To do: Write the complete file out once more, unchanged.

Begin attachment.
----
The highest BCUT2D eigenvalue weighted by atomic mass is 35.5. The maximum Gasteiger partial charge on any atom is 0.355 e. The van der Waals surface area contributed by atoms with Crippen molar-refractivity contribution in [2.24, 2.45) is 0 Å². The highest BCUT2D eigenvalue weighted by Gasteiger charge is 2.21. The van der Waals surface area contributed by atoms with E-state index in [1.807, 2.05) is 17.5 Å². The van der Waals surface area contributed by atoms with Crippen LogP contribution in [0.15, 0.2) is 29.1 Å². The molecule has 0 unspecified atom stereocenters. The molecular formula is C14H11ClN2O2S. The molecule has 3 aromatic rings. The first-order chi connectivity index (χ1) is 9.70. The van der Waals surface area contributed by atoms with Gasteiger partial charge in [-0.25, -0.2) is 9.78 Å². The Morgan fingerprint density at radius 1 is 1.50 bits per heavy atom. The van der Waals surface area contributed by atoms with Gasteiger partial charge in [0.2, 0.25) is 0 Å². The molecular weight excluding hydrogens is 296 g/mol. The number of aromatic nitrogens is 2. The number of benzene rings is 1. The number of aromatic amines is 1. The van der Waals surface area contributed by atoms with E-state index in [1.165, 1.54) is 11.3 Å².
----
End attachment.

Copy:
The highest BCUT2D eigenvalue weighted by atomic mass is 35.5. The maximum Gasteiger partial charge on any atom is 0.355 e. The van der Waals surface area contributed by atoms with Crippen molar-refractivity contribution in [2.24, 2.45) is 0 Å². The highest BCUT2D eigenvalue weighted by Gasteiger charge is 2.21. The van der Waals surface area contributed by atoms with E-state index in [1.807, 2.05) is 17.5 Å². The van der Waals surface area contributed by atoms with Crippen LogP contribution in [0.15, 0.2) is 29.1 Å². The molecule has 0 unspecified atom stereocenters. The molecular formula is C14H11ClN2O2S. The molecule has 3 aromatic rings. The first-order chi connectivity index (χ1) is 9.70. The van der Waals surface area contributed by atoms with Gasteiger partial charge in [-0.25, -0.2) is 9.78 Å². The Morgan fingerprint density at radius 1 is 1.50 bits per heavy atom. The van der Waals surface area contributed by atoms with Gasteiger partial charge in [0.2, 0.25) is 0 Å². The molecular weight excluding hydrogens is 296 g/mol. The number of aromatic nitrogens is 2. The number of benzene rings is 1. The number of aromatic amines is 1. The van der Waals surface area contributed by atoms with E-state index in [1.165, 1.54) is 11.3 Å².